The charts of FIGS. 8 and 9 illustrate the effects of the first dwell time in conventional solder jetting with a bipolar waveform and orifice diameters respectively of 58 micrometers and 54 micrometers. A similar effect is seen using the extended transition bipolar waveform of the present invention. The voltage differential is the voltage above and below the base line and the pressure shown is applied to the solder reservoir. The pressure is another variable which can be adjusted to optimize solder jetting. The atmosphere referred to in FIG. 9 is the flow of inert gas delivered to the space below the printhead. In both cases a 180 microsecond second dwell time was chosen. As mentioned, the second dwell time does not have much effect on solder drop size.
FIG. 8 shows how to get a desired drop velocity of about 1.5 to 2 meters per second by selecting various first dwell times which rise to a maximum and then drop off over small ranges of first dwell time. This tends to produce operating peaks because of the reinforcement effect on the acoustic waves in the fluid. It can be seen that the desired efficiency was best obtained at about a first dwell time of 120 microseconds although it was just barely above the desired drop velocity range. In this case the optimum first dwell time was dwell time 92 which would be the best operating range for this system. The second best first dwell time 94 could also be chosen. It is noted that the ungraphed areas between the peaks 92, 94 and beyond represent areas in which jetting actually ceased. In other words, a zero velocity was obtained. Area 96 is such an area.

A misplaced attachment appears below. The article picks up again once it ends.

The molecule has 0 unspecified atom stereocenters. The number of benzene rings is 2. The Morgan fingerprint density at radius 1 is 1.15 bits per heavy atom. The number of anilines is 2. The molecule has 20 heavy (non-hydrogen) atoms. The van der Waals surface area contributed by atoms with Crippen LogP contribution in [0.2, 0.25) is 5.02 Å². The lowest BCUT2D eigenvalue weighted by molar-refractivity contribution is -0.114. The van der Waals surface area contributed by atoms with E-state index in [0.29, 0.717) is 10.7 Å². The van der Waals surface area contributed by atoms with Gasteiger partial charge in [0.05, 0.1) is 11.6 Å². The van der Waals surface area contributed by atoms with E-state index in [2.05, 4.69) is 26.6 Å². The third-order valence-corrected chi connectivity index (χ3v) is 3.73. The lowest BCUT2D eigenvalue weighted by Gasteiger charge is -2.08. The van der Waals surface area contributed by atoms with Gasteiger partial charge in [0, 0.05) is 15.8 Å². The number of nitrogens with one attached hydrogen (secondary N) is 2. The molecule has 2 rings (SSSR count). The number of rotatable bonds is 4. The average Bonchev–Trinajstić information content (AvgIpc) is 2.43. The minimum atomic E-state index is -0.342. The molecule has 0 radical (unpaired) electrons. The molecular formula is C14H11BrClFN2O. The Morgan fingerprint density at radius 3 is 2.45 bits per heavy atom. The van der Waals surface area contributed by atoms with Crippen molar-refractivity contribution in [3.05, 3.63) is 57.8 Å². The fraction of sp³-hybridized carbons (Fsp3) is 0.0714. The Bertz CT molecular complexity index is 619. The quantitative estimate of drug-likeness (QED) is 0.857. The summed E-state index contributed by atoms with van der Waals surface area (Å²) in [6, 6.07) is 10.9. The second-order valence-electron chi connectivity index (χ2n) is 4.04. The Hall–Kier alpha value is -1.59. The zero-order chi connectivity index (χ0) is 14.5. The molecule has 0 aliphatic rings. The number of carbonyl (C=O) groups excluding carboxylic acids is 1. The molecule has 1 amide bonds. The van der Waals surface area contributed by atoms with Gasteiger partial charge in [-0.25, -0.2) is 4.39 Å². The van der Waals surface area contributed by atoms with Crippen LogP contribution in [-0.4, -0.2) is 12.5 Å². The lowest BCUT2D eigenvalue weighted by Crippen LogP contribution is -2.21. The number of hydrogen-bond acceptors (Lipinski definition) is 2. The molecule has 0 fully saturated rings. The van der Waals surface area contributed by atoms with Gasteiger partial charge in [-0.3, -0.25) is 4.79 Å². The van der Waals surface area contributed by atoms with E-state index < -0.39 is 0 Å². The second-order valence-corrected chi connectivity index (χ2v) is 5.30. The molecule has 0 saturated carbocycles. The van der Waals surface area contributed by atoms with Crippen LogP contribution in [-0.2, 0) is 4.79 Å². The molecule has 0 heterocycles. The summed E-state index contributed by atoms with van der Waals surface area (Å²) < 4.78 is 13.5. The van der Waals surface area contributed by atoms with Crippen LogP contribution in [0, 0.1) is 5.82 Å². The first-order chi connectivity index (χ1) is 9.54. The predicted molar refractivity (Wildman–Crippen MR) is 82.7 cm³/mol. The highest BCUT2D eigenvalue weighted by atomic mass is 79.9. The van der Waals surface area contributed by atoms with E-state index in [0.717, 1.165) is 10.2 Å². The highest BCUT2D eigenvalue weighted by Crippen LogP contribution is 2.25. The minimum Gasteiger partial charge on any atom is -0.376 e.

FIG. 9 shows optimum peaks at first dwell time 98, 100, 102 and 104. Higher velocities within the desired range 1.5 to 2 and beyond were achieved at the higher voltage of plus or minus 34 volts from the base voltage. In this case although drop velocity had peaks similar to those of FIG. 8, and go through a minima between peaks, jetting did not cease at minimum drop velocity such as 106 and 108. For optimum efficiency and consistency in drop formation it would be desirable to operate at one of the maxima 98, 100, 102 or 104 which are not on a steep part of the curve to avoid variations in drop velocity arising from voltage transients. Above all, stable operation is a critically important goal in solder jetting.
Although the present invention has been described with reference to a presently preferred embodiment, it will be appreciated by those skilled in the art that various modifications, alternatives, variations, etc. may be made without departing from the spirit and scope of the invention as defined in the appended claims.
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|U.S. Classification||239/4, 347/11|
|International Classification||B05B17/06, B41J2/045|
|Cooperative Classification||B41J2/04581, B05B17/0607, B41J2/04588, B41J2/04593|
|European Classification||B41J2/045D58, B41J2/045D65, B41J2/045D62, B05B17/06B|
|Sep 30, 1997||AS||Assignment|
Owner name: MICROFAB TECHNOLOGIES, INC., TEXAS
Free format text: ASSIGNMENT OF ASSIGNORS INTEREST;ASSIGNORS:SELF, ROGER G.;WALLACE, DAVID B.;REEL/FRAME:008747/0060
Effective date: 19970929
|Aug 5, 2003||FPAY||Fee payment|
Year of fee payment: 4
|Apr 10, 2007||FPAY||Fee payment|
Year of fee payment: 8
|Oct 10, 2011||REMI||Maintenance fee reminder mailed|
|Feb 29, 2012||LAPS||Lapse for failure to pay maintenance fees|
|Apr 17, 2012||FP||Expired due to failure to pay maintenance fee|
Effective date: 20120229